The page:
Dog-sized dinosaur with razor-sharp teeth and a beak-like jaw that lived 230 million years ago may be a mysterious ‘ghost’ ancestor of the Triceratops and armoured Ankylosaurus
- Researchers believe Sacisaurus agudoensis lived 230 million years ago
- Genetic analysis reveals where it fits into the evolutionary history of dinosaurs
- Sits at the very start of the ornithischian branch which later produced triceratops and other armoured giants
A dog-sized dinosaur that lived 230 million years ago is an evolutionary ‘missing link’ to the horned and armoured giants, according to new research.
The diminutive dinosaur is named Sacisaurus agudoensis and is believed to be an ancestor of Triceratops and Ankylosaurus.
Analysis from Brazilian researchers found the Labrador-sized creature fits into the genetic history of dinosaurs at the very start of a branch known as ornithischians.
It was about five foot in length, four foot tall and weighed roughly five stone. The creature walked on four legs, had a long neck and a slender, athletic body.
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The diminutive dinosaur Sacisaurus agudoensis is believed to be an ancestor of Triceratops and Ankylosaurus (pictured, illustration of the dinosaur)
They lived just after the first dinosaurs split into two groups – ornithischians and saurischians – during the Triassic Period. The former includes triceratops while the latter includes the T-rex.
The distinction between the two groups is a subtle but distinct one and is based on their hips. Saurischians’ were like a lizard’s whereas the ornithischians’ resembled modern birds.
Counterintuitively, it is the saurischians lineage which eventually evolved into modern birds.
Sacisaurus helps to fill a gaping hole in the known evolution of ornithischians but little had been known about this period as volcanic eruptions 200 million years ago triggered a mass extinction and wiped out many species.
Academics had therefore been working with a lack of evidence but had long assumed the presence of ‘ghost lineages’.
Now, researchers think the mass extinction was survived by a handful of silesaurids, including the Sacisaurus, provided them with an opportunity to rapidly diversify and conquer the world.
An exuberant dinosaur with a parrot-like beak, bony frills, a huge horn on its nose and a ‘star-like’ skull has been named in honour of British rock musician David Bowie.
US palaeontologists have given the dinosaur genus the name Stellasaurus, meaning ‘star lizard’, based on a fossilised skull found in Montana.
The creature roamed the badlands of Montana 75 million years ago and belonged to the ceratopsians – plant-eaters that included the iconic Triceratops
Stellasaurus was as big as a bus, reaching more than 20 feet long and weighing more than two tons.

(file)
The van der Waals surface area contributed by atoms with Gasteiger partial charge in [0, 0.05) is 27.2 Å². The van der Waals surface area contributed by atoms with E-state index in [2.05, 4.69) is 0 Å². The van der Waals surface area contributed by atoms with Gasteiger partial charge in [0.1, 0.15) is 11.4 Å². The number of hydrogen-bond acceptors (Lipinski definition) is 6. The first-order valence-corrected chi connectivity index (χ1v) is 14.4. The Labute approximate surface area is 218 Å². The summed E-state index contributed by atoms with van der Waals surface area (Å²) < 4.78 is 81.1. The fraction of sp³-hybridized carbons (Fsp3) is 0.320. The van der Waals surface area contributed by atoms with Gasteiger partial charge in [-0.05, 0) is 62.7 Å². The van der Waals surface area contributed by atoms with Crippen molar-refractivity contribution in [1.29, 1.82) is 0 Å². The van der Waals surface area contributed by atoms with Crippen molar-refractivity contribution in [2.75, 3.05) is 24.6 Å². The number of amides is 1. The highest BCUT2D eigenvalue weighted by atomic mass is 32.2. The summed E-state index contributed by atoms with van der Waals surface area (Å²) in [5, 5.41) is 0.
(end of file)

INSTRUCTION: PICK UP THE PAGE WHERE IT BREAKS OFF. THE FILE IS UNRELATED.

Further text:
The name is a reference to the overall ‘star-like appearance’ of the skull, and a homage to Bowie’s hit 1972 single ‘Starman’.
Dr Rodrigo Muller, of the Federal University of Santa Maria, who was involved in the research, told South West News Service: ‘[The discovery] shakes the family tree by its roots.’
Dr Muller and undergraduate Mauricio Silva Garcia pieced together the anatomy of the species from fossilised bones across the world.
They were unearthed at prehistoric animal graveyards in South America, Europe, Africa and the US.
Sacisaurus had small razor sharp teeth and a beak-like jaw and likely had an omnivorous diet including insects, lizards and turtles.
Dr Muller said: ‘Some coprolites – fossilised faeces – from Poland revealed several insect elements which reinforces this feeding behaviour.
‘So it was a primary or secondary consumer – not an apex predator from the food chain.
‘It would have been attacked and eaten by carnivorous theropod dinosaurs and large crocodile-like reptiles.
‘One of the most conspicuous traits is the presence of a beak-like projection from the lower jaw.
‘Another peculiar feature is the long and slender forelimbs, distinct from the other early dinosaurs, which are bipedal and bear short forelimbs.
‘Sacisaurus agudoensis was among the first dinosaurs that walked the planet.’
Sacisaurus helps to fill a gaping hole in the known evolution of ornithischians but little had been known about this period as volcanic eruptions 200 million years ago triggered a mass extinction and wiped out many species
Now, researchers think the mass extinction was survived by a handful of silesaurids, including the Sacisaurus, provided them with an opportunity to rapidly diversify and conquer the world
At the time the continents were still stitched together to form one enormous landmass called Pangaea.
Sacisaurus, described in Biology Letters, pushes the ornithischian lineage all the way back into the Triassic period.
Dr Muller said: ‘The ornithischians include the famous horned and armoured dinosaurs from movies.
‘Their origin and evolution is one of the hardest challenges for palaeontologists. They are well known from Jurassic and Cretaceous deposits.
‘But there are none in the fossil record from the Triassic. Sacisaurus solves this vexing problem. We show the silesaurids are the direct ornithischian ancestors.’
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